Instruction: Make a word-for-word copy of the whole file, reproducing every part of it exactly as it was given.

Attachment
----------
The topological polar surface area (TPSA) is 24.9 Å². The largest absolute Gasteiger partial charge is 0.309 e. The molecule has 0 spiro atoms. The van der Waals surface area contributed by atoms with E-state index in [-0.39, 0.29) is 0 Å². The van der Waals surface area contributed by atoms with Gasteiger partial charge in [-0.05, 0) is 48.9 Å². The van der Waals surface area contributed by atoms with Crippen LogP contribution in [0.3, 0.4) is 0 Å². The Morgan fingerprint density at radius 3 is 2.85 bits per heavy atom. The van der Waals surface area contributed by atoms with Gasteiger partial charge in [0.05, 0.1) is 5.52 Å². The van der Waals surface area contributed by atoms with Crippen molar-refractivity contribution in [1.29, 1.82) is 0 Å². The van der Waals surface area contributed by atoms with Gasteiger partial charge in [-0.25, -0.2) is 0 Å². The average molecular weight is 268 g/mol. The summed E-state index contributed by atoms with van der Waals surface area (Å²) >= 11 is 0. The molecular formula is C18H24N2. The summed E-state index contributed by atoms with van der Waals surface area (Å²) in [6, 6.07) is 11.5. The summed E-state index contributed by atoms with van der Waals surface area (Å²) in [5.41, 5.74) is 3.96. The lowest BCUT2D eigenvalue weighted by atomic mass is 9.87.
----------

The topological polar surface area (TPSA) is 24.9 Å². The largest absolute Gasteiger partial charge is 0.309 e. The molecule has 0 spiro atoms. The van der Waals surface area contributed by atoms with E-state index in [-0.39, 0.29) is 0 Å². The van der Waals surface area contributed by atoms with Gasteiger partial charge in [-0.05, 0) is 48.9 Å². The van der Waals surface area contributed by atoms with Crippen LogP contribution in [0.3, 0.4) is 0 Å². The Morgan fingerprint density at radius 3 is 2.85 bits per heavy atom. The van der Waals surface area contributed by atoms with Gasteiger partial charge in [0.05, 0.1) is 5.52 Å². The van der Waals surface area contributed by atoms with Crippen molar-refractivity contribution in [1.29, 1.82) is 0 Å². The van der Waals surface area contributed by atoms with Gasteiger partial charge in [-0.25, -0.2) is 0 Å². The average molecular weight is 268 g/mol. The summed E-state index contributed by atoms with van der Waals surface area (Å²) >= 11 is 0. The molecular formula is C18H24N2. The summed E-state index contributed by atoms with van der Waals surface area (Å²) in [6, 6.07) is 11.5. The summed E-state index contributed by atoms with van der Waals surface area (Å²) in [5.41, 5.74) is 3.96. The lowest BCUT2D eigenvalue weighted by atomic mass is 9.87.